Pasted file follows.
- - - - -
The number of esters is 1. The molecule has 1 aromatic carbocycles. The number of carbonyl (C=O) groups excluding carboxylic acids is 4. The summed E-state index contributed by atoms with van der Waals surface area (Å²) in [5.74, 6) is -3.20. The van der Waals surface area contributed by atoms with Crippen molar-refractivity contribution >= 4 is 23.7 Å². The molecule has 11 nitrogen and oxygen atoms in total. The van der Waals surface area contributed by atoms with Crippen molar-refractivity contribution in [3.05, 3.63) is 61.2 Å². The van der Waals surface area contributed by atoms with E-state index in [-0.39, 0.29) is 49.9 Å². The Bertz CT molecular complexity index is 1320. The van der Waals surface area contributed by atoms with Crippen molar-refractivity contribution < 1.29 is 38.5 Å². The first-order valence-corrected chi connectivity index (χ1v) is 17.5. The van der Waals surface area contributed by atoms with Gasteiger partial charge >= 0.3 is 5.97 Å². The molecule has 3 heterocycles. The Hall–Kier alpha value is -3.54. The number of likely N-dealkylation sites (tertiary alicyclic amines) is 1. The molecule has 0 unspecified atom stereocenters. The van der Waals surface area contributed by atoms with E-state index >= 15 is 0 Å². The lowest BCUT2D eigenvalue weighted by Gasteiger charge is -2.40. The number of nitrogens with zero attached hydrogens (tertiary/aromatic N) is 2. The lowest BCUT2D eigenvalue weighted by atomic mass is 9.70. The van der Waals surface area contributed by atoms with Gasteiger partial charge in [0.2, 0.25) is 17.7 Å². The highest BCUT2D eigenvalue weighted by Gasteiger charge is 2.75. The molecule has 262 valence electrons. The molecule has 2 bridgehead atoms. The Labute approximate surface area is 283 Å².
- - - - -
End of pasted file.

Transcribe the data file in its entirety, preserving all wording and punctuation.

The number of esters is 1. The molecule has 1 aromatic carbocycles. The number of carbonyl (C=O) groups excluding carboxylic acids is 4. The summed E-state index contributed by atoms with van der Waals surface area (Å²) in [5.74, 6) is -3.20. The van der Waals surface area contributed by atoms with Crippen molar-refractivity contribution >= 4 is 23.7 Å². The molecule has 11 nitrogen and oxygen atoms in total. The van der Waals surface area contributed by atoms with Crippen molar-refractivity contribution in [3.05, 3.63) is 61.2 Å². The van der Waals surface area contributed by atoms with E-state index in [-0.39, 0.29) is 49.9 Å². The Bertz CT molecular complexity index is 1320. The van der Waals surface area contributed by atoms with Crippen molar-refractivity contribution < 1.29 is 38.5 Å². The first-order valence-corrected chi connectivity index (χ1v) is 17.5. The van der Waals surface area contributed by atoms with Gasteiger partial charge >= 0.3 is 5.97 Å². The molecule has 3 heterocycles. The Hall–Kier alpha value is -3.54. The number of likely N-dealkylation sites (tertiary alicyclic amines) is 1. The molecule has 0 unspecified atom stereocenters. The van der Waals surface area contributed by atoms with E-state index >= 15 is 0 Å². The lowest BCUT2D eigenvalue weighted by Gasteiger charge is -2.40. The number of nitrogens with zero attached hydrogens (tertiary/aromatic N) is 2. The lowest BCUT2D eigenvalue weighted by atomic mass is 9.70. The van der Waals surface area contributed by atoms with Gasteiger partial charge in [0.2, 0.25) is 17.7 Å². The highest BCUT2D eigenvalue weighted by Gasteiger charge is 2.75. The molecule has 262 valence electrons. The molecule has 2 bridgehead atoms. The Labute approximate surface area is 283 Å².